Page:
SUPREME COURT OF THE STATE OF NEW YORK APPELLATE DIVISION SECOND JUDICIAL DEPARTMENT
February 10, 2009
KERSTIN THOMPSON, D/B/A OAK JUDGMENT RECOVERY, AS ASSIGNEE OF THE MARTIN Z. N. KATZ LAW CORPORATION AND MARTIN Z. N. KATZ, APPELLANT,
ELLIOTT POLLACK, A/K/A ELLIOT H. POLLACK, DEFENDANT-RESPONDENT; HELENE POLLACK, ET AL., NONPARTY-RESPONDENTS.
In an action to enforce a foreign money judgment, the plaintiff appeals from an order of the Supreme Court, Westchester County (Lefkowitz, J.), entered August 6, 2007, which denied her motion to hold nonparty Helene Pollack in contempt of court for her failure to comply with a subpoena to appear for a deposition, granted the separate motion of nonparty Ath-ens Management Services, Inc., to vacate a restraining notice issued pursuant to CPLR 5222 which restrained its bank account at Signature One Bank, and denied her cross motion for leave to enter judgment against nonparty Ath-ens Management Services, Inc., and hold Helene Pollack personally liable as a judgment debtor on the underlying judgment.
Published by New York State Law Reporting Bureau pursuant to Judiciary Law § 431.
This opinion is uncorrected and subject to revision before publication in the Official Reports.
PETER B. SKELOS, J.P., MARK C. DILLON, FRED T. SANTUCCI & JOSEPH COVELLO, JJ.
(Index No. 19160/95)
DECISION & ORDER
ORDERED that the order is modified, on the law, by deleting the provision thereof granting the motion of nonparty Ath-ens Management Services, Inc., to vacate the restraining notice issued pursuant to CPLR 5222 which restrained its bank account at Signature One Bank; as so modified, the order is affirmed, without costs or disbursements, and the matter is remitted to the Supreme Court, Westchester County, for further proceedings in accordance herewith.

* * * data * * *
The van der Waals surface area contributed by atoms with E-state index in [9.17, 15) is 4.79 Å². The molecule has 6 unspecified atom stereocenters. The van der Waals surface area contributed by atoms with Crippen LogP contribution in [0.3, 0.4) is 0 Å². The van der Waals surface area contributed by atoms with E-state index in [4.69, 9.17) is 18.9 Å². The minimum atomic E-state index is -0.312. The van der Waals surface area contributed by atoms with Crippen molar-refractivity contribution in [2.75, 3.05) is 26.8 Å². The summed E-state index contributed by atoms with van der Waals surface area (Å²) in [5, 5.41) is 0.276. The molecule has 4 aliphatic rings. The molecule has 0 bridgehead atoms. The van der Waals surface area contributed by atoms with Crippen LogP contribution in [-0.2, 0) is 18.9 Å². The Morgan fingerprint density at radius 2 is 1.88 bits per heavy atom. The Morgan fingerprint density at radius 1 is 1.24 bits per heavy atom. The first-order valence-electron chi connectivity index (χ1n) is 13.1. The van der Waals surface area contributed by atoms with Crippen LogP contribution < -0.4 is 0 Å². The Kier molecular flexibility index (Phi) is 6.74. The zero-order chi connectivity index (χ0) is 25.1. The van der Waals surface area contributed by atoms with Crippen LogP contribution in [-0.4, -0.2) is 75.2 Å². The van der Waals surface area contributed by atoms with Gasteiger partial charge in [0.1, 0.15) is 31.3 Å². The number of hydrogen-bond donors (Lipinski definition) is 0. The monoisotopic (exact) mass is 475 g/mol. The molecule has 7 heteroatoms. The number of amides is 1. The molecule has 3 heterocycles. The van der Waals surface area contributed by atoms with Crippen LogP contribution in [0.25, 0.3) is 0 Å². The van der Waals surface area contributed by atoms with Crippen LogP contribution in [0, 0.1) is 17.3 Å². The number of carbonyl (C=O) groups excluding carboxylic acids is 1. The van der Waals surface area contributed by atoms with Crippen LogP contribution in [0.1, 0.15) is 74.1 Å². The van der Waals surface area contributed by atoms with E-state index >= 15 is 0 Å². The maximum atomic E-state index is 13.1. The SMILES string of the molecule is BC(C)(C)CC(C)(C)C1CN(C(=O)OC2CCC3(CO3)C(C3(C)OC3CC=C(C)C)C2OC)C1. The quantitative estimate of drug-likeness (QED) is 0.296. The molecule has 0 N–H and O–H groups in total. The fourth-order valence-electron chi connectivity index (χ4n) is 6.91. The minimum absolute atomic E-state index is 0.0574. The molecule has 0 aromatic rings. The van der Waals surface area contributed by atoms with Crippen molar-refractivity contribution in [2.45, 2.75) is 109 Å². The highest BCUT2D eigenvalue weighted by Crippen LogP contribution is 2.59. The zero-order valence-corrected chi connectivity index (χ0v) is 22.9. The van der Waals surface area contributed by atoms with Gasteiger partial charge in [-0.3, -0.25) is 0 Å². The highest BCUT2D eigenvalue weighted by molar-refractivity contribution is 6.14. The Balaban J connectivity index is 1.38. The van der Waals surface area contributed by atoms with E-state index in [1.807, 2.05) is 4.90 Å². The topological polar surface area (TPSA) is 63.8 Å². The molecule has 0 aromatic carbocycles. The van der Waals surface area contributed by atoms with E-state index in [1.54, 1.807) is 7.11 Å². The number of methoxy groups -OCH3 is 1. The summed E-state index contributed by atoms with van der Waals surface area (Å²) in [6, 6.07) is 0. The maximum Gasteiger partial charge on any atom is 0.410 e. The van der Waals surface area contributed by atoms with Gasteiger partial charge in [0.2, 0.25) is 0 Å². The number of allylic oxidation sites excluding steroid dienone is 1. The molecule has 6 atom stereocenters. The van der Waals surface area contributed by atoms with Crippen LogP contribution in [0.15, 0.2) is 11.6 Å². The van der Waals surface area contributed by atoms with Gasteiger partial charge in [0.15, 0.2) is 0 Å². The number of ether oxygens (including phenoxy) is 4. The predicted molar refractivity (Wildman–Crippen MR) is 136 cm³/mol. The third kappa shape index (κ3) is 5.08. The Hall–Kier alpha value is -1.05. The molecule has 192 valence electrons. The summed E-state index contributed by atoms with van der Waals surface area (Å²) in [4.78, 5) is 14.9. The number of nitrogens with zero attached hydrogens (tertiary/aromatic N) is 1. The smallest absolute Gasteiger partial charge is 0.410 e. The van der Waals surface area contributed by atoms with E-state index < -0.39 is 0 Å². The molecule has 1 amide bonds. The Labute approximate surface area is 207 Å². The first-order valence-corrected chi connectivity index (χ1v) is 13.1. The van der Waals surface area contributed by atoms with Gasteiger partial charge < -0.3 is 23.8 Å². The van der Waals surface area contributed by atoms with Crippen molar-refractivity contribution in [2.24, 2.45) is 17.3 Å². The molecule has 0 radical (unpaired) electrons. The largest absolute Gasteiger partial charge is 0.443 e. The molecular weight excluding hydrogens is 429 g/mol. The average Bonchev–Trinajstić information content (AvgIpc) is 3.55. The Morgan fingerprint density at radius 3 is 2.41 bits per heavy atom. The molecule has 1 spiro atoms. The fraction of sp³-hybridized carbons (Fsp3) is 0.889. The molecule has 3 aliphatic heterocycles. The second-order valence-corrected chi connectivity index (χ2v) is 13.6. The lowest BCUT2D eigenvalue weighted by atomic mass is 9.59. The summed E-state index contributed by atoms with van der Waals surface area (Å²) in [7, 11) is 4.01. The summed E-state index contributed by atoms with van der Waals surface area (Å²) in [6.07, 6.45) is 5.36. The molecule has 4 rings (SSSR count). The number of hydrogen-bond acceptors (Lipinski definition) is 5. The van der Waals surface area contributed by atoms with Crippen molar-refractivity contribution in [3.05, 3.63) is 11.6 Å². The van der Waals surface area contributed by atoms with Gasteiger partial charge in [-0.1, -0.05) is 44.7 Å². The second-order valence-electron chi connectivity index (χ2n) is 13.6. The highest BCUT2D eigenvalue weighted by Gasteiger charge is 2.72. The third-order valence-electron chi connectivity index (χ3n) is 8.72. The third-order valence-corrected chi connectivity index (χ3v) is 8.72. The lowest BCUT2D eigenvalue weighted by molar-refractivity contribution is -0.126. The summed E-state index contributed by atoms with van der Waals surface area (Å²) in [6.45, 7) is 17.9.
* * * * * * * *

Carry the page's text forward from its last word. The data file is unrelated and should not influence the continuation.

The defendant is a foreign-state judgment debtor of the plaintiff's assignor. The foreign-state judgment (hereinafter the California judgment) was entered against the defendant in the Superior Court of the State of California, County of Los Angeles, on October 14, 1994. The California judgment was filed with the Supreme Court, Westchester County, pursuant to CPLR article 54.
The plaintiff failed to establish by clear and convincing evidence (see Matter of McCormick v Axelrod, 59 NY2d 574, 583) that the failure of nonparty Helene Pollack, the defendant's wife, to appear for a deposition on the return date specified in a subpoena, after she was denied an adjournment due to her attorney's unavailability on that date, was calculated to or actually did defeat, impair, impede, or prejudice the plaintiff's rights (see Judiciary Law § 753[A]). Accordingly, the Supreme Court properly denied the plaintiff's motion to hold Helene Pollack in contempt of court.
The Supreme Court vacated a restraining notice served by the plaintiff pursuant to CPLR 5222 upon Signature One Bank, an institution at which an account was maintained by nonparty Ath-ens Management Services, Inc. (hereinafter Ath-ens), a corporation in which the plaintiff believed the defendant had an interest. The restraining notice was served upon Signature One Bank in furtherance of the plaintiff's efforts to enforce the California judgment in New York. Ath-ens asserted that it was the owner of the restrained account and that the defendant had no interest in the corporate account. However, the plaintiff submitted evidence demonstrating that, although Ath-ens was apparently dissolved in 1993, the defendant continued to use the corporate name and continued to use the corporate account to write checks for his own personal expenses. Accordingly, the matter must be remitted to the Supreme Court, Westchester County, for a hearing to determine whether the defendant has an "interest" in the Signature One Bank account within the meaning of CPLR article 52 (see 1420 Assoc. v Modern Landfill & Recycling, 256 AD2d 538, 539; Ray v Jama Prods., 74 AD2d 845; Cascade Automatic Sprinkler Corp. v Chase Manhattan Bank, 60 AD2d 901) and for a new determination thereafter of the motion to vacate the restraining notice.
The parties' remaining contentions are without merit.
SKELOS, J.P., DILLON, SANTUCCI and COVELLO, JJ., concur.
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